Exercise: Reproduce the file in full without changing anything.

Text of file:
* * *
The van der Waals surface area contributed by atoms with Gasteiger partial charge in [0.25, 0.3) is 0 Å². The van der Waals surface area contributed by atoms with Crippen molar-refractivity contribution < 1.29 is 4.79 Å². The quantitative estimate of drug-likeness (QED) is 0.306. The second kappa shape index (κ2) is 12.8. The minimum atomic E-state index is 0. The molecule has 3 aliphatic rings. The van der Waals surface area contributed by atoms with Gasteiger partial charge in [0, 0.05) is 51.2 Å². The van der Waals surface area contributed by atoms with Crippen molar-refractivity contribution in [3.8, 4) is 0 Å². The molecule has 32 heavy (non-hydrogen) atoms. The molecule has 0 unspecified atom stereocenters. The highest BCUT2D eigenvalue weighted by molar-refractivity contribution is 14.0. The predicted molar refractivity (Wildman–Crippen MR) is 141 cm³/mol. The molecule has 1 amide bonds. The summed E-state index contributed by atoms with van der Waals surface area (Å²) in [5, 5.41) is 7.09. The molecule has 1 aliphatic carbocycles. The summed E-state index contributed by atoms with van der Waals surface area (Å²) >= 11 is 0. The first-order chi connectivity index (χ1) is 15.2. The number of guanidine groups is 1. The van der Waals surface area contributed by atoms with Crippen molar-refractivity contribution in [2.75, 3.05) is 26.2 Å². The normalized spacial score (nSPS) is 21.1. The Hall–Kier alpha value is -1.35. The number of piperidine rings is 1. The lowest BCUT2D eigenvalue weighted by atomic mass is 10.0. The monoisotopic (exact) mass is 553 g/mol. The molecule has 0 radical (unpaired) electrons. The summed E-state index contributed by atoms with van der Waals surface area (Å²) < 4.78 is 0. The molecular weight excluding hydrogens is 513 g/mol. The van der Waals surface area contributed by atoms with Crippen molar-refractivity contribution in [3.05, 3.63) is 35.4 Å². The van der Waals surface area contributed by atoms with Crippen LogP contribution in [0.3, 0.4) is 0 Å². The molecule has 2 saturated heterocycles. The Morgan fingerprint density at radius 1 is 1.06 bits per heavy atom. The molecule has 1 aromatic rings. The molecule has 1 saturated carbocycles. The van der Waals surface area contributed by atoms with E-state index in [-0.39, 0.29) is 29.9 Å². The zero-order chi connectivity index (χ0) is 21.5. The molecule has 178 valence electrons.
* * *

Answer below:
The van der Waals surface area contributed by atoms with Gasteiger partial charge in [0.25, 0.3) is 0 Å². The van der Waals surface area contributed by atoms with Crippen molar-refractivity contribution < 1.29 is 4.79 Å². The quantitative estimate of drug-likeness (QED) is 0.306. The second kappa shape index (κ2) is 12.8. The minimum atomic E-state index is 0. The molecule has 3 aliphatic rings. The van der Waals surface area contributed by atoms with Gasteiger partial charge in [0, 0.05) is 51.2 Å². The van der Waals surface area contributed by atoms with Crippen molar-refractivity contribution in [3.8, 4) is 0 Å². The molecule has 32 heavy (non-hydrogen) atoms. The molecule has 0 unspecified atom stereocenters. The highest BCUT2D eigenvalue weighted by molar-refractivity contribution is 14.0. The predicted molar refractivity (Wildman–Crippen MR) is 141 cm³/mol. The molecule has 1 amide bonds. The summed E-state index contributed by atoms with van der Waals surface area (Å²) in [5, 5.41) is 7.09. The molecule has 1 aliphatic carbocycles. The summed E-state index contributed by atoms with van der Waals surface area (Å²) >= 11 is 0. The first-order chi connectivity index (χ1) is 15.2. The number of guanidine groups is 1. The van der Waals surface area contributed by atoms with Crippen molar-refractivity contribution in [2.75, 3.05) is 26.2 Å². The normalized spacial score (nSPS) is 21.1. The Hall–Kier alpha value is -1.35. The number of piperidine rings is 1. The lowest BCUT2D eigenvalue weighted by atomic mass is 10.0. The monoisotopic (exact) mass is 553 g/mol. The molecule has 0 radical (unpaired) electrons. The summed E-state index contributed by atoms with van der Waals surface area (Å²) < 4.78 is 0. The molecular weight excluding hydrogens is 513 g/mol. The van der Waals surface area contributed by atoms with Crippen molar-refractivity contribution in [3.05, 3.63) is 35.4 Å². The van der Waals surface area contributed by atoms with Crippen LogP contribution in [0.3, 0.4) is 0 Å². The molecule has 2 saturated heterocycles. The Morgan fingerprint density at radius 1 is 1.06 bits per heavy atom. The molecule has 1 aromatic rings. The molecule has 1 saturated carbocycles. The van der Waals surface area contributed by atoms with E-state index in [-0.39, 0.29) is 29.9 Å². The zero-order chi connectivity index (χ0) is 21.5. The molecule has 178 valence electrons.